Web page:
Newscasts

PNS Daily Newscast - May 21, 2018 


Giuliani now says the Mueller probe into Russian collusion will end by September. Also on the rundown: Healthcare providers gear up as Trump's new "Gag Rule" targets Planned Parenthood; and some perspective on the administration’s push for Arctic oil.

Daily Newscasts

Senior Group Promises Strong Opposition to GOP Healthcare Bill

Groups representing doctors, hospitals and people over 50 all are voicing strong opposition to the latest version of the American Health Care Act. (Pixabay)
Groups representing doctors, hospitals and people over 50 all are voicing strong opposition to the latest version of the American Health Care Act. (Pixabay)
May 5, 2017

CHARLESTON, W.Va. – The healthcare bill just passed by Republicans in the U.S. House is facing opposition from groups representing doctors, hospitals and seniors.

The American Medical Association, American Hospital Association and AARP all are sharply criticizing the revised American Health Care Act.

The AARP's David Certner is the legislative counsel and policy director for government affairs.

"We believed we had a bad healthcare bill," he says. "Changes this week have only made that bill worse, putting at risk the insurance, and coverage and access to affordable care, for tens of millions of seniors."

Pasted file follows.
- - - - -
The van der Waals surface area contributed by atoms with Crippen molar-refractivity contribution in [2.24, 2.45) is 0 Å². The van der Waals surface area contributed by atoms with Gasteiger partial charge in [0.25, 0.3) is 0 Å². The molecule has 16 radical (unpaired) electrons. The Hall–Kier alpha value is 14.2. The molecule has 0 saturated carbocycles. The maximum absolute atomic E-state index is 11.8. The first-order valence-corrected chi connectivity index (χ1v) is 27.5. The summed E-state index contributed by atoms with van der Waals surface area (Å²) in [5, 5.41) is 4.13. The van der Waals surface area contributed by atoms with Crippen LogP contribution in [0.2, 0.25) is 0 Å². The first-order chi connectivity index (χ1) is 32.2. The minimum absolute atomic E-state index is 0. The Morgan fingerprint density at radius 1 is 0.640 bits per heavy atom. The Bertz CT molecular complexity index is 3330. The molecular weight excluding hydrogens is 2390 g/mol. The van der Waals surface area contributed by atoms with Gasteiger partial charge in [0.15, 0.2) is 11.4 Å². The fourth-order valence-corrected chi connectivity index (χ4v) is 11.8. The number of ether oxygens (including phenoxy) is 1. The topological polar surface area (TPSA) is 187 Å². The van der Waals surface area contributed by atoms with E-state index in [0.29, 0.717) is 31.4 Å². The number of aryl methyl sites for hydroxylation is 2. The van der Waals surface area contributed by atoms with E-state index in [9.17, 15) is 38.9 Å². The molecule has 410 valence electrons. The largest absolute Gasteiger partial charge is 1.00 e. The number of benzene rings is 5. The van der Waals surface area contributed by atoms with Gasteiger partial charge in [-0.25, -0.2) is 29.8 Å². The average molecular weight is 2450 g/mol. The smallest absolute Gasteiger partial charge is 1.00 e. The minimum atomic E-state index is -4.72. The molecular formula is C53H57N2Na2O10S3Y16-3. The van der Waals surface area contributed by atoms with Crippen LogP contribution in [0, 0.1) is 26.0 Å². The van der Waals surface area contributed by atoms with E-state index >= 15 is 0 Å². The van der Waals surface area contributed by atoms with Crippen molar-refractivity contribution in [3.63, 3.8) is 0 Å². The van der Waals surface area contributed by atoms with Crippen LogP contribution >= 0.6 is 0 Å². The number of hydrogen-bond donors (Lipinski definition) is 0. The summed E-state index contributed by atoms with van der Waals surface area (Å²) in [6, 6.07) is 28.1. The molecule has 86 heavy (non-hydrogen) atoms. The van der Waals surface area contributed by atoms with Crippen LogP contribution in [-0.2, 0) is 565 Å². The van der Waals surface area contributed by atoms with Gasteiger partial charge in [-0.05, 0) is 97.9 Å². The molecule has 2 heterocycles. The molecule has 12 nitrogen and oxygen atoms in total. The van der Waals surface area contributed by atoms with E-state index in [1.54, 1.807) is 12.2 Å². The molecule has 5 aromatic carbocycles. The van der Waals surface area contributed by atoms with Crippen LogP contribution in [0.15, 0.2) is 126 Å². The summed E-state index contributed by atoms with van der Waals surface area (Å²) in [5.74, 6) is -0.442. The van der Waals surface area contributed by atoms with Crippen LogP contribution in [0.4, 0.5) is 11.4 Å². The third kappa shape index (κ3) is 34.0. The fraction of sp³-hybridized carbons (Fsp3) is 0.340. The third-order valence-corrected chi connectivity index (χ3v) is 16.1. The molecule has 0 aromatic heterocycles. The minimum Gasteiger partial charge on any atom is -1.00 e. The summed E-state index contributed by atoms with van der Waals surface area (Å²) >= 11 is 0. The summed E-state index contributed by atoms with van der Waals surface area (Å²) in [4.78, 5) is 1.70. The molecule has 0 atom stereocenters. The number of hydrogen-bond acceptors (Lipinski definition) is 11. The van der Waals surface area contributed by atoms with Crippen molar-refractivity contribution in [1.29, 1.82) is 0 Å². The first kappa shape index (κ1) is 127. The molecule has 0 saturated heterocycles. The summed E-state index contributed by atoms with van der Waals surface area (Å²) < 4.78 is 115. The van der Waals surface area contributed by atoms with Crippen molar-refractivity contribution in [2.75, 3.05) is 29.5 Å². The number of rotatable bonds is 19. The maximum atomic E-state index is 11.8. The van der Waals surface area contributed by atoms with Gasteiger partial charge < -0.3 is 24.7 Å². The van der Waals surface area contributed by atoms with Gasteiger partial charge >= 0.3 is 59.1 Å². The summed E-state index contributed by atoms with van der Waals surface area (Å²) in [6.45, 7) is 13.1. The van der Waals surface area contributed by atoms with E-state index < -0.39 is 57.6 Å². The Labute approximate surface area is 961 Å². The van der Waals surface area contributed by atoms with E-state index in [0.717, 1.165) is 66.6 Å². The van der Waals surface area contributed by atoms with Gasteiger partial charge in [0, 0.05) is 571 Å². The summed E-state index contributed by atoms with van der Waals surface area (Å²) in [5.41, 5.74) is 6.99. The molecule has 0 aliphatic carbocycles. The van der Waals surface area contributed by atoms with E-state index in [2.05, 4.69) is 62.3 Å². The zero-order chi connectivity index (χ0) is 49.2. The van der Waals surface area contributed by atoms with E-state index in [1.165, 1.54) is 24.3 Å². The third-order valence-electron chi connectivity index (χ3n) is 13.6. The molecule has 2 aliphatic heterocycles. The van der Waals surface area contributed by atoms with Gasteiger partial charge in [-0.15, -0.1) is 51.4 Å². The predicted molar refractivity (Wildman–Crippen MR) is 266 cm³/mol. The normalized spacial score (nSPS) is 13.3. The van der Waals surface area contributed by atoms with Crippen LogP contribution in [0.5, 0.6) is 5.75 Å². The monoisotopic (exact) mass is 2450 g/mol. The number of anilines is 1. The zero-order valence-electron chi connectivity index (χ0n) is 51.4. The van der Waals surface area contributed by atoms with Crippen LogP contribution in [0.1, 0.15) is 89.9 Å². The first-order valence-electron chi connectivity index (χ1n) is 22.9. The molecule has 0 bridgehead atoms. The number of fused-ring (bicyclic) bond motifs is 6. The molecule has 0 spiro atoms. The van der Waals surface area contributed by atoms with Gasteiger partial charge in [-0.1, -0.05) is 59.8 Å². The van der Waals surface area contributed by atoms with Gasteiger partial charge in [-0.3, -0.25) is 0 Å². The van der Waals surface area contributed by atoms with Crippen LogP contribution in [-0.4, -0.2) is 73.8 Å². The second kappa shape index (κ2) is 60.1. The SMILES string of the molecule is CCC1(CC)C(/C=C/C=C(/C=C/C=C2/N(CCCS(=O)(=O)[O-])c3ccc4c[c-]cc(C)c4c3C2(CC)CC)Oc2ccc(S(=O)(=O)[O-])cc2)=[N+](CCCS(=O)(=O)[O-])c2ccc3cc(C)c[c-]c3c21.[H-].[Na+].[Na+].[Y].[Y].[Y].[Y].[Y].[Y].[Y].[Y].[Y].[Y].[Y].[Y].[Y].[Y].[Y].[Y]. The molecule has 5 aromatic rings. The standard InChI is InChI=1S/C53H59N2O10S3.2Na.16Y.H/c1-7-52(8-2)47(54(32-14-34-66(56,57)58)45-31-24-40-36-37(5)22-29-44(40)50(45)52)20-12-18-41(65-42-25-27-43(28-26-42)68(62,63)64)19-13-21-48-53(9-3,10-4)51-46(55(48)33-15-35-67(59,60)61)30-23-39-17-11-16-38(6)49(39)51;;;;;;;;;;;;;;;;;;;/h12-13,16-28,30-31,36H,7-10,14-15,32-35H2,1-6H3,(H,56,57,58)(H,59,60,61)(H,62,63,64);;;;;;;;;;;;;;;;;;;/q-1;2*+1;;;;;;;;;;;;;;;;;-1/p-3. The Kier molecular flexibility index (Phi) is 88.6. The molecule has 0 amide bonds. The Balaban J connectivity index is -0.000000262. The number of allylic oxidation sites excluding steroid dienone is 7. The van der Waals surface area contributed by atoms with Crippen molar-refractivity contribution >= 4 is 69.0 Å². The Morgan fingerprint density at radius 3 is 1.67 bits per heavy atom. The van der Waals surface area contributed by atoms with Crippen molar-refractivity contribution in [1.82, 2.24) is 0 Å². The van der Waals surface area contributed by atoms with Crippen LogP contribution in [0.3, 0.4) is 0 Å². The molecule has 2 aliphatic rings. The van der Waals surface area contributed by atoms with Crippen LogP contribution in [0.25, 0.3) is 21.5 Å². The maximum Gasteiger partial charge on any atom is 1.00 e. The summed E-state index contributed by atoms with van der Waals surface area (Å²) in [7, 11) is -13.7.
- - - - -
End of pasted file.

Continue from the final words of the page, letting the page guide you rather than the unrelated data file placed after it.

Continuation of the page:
This version of the bill has yet to be scored by the Congressional Budget Office, although it estimated the previous bill would have cut 24 million people off of the insurance rolls.

Supporters of the bill as amended say it can now do more to lower the cost of premiums, and it would create and fund high-risk insurance pools for people with preexisting conditions.

Since the bill ends the requirement to cover people with preexisting health conditions, the AMA argues it would make it impossible for most of them to get coverage.

Lina Walker, vice president for public policy at AARP, says her group estimates premiums in the high-risk pools could be nearly $26,000 a year per person. The White House has disputed that figure given the complexity of the insurance market.

But, Walker says other groups' calculations are similar.

"We didn't pull a number out of a hat," she says. "This is based on real-world data, and it shows that premiums will be exceedingly high, unaffordable to the very people who need the coverage."

A separate estimate says funding in the legislation would cover just five percent of the 2.2 million people with preexisting conditions now in the individual marketplace.

The bill also repeals some of the Affordable Care Act's most popular protections against annual and lifetime caps on coverage.

Certner says AARP will continue to express its opposition.

"Town-hall meetings, visits back home, visits here in D.C., Grassroots mailings; we've been doing a great deal on social media," he adds. "Targeted ads in, I think, roughly 25 to 30 cities around the country."

Dan Heyman, Public News Service - WV